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MN50471: Economic governance and industrial policy

Follow this link for further information on academic years Academic Year: 2017/8
Further information on owning departmentsOwning Department/School: School of Management
Further information on credits Credits: 6      [equivalent to 12 CATS credits]
Further information on notional study hours Notional Study Hours: 120
Further information on unit levels Level: Masters UG & PG (FHEQ level 7)
Further information on teaching periods Period:
Semester 2
Further information on unit assessment Assessment Summary: EX100
Further information on unit assessment Assessment Detail:
  • Assessment detail data for this unit is currently being updated as a change has been approved. Updated assessment information will be published here shortly.
Further information on supplementary assessment Supplementary Assessment:
Like-for-like reassessment (where allowed by programme regulations)
Further information on requisites Requisites: Before taking this module you must take MN50169 OR take MN50450
Further information on descriptions Description: Aims:
This unit aims to encourage students to critically analyse the issue of economic governance and hence the wider implications of corporate decisions on society. The intention is to explore these issues in a political economy framework with reference to both mainstream and heterodox economics. By the end of this unit, students should have a wider understanding of the significance of governance, the different forms of economic governance and the challenges that policy-makers face in determining and achieving the public interest.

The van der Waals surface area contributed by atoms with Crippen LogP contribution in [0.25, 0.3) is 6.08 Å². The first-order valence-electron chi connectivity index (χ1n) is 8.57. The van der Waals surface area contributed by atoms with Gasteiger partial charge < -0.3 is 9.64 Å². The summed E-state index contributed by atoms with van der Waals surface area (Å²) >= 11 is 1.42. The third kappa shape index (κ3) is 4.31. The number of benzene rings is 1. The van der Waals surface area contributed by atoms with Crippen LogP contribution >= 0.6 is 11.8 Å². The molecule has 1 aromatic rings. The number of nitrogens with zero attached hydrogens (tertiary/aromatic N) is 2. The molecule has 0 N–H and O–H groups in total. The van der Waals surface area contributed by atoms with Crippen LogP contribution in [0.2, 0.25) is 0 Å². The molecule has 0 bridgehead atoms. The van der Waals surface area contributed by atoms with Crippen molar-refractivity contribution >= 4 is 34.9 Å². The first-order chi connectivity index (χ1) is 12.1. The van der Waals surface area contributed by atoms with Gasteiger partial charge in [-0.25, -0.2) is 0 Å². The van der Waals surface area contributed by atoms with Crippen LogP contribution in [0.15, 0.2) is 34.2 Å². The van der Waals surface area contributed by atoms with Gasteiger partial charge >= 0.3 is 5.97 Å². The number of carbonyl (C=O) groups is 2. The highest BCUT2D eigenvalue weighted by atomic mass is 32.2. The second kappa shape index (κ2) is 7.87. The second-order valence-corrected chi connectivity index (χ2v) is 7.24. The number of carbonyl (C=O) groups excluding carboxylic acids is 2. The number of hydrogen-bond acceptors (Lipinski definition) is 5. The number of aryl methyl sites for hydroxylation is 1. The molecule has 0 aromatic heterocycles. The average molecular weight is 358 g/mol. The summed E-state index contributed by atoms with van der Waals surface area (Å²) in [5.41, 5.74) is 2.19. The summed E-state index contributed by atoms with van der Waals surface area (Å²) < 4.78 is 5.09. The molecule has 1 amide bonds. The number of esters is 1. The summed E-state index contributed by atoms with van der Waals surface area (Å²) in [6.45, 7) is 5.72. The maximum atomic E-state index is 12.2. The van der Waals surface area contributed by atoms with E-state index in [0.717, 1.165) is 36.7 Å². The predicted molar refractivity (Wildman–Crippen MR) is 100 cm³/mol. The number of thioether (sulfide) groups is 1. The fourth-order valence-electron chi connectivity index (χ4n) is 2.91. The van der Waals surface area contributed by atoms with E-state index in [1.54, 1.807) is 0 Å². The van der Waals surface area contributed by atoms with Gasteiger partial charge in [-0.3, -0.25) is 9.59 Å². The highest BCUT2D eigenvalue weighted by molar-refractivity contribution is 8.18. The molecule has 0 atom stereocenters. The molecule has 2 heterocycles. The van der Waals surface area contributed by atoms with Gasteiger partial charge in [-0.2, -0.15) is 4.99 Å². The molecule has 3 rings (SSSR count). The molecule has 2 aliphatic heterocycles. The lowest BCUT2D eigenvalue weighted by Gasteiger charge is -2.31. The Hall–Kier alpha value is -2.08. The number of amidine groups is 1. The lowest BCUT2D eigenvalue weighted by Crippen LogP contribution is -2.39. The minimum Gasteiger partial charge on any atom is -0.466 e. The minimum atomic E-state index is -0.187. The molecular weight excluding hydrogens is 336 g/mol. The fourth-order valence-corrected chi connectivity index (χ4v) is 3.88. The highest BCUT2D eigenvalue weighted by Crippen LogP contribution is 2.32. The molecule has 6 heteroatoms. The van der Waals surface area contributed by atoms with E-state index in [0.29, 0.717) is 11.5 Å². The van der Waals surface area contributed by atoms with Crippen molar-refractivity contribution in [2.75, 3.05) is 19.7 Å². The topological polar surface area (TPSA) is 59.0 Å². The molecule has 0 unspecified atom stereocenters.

Learning Outcomes:
On completion of this unit students will have developed a critical understanding of the concepts of economic governance, participation, development, clusters and industrial districts, and also the potential of regulation and an active industrial policy in these areas. They will able to clearly distinguish between different types of governance mechanisms (such as hierarchical and heterarchical governance structures), analyse the implications of these structures, and identify the issues that policy makers face in dealing with the concentration of market power in the global economy.
Furthermore, students completing this unit will also be able to make a reasoned and in-depth analysis at an advanced level, of governance related issues such as those that relate to the private sector's provision of particular products and services (e.g. electricity and tobacco), the influence of transnational corporations upon sustainable economic and social development at national and regional levels, and the impact of supranational institutions (e.g. IMF, World Bank and the UN). In doing so, students should be able to draw (through wider reading) and make appropriate links between disparate literatures in management, economics, social science, and other areas in relation to the salient issues.

Skills:
Critical and analytical thinking, literature research methods, the ability to frame and argument, debate skills, and the practical application of theoretical concepts (F/A).

Content:
Strategic decision-making, strategic failure, economic governance, development, participation, industrial districts and clusters. Industrial policy, sectoral analysis, regulation.
Further information on programme availabilityProgramme availability:

MN50471 is Optional on the following programmes:

School of Management

Notes: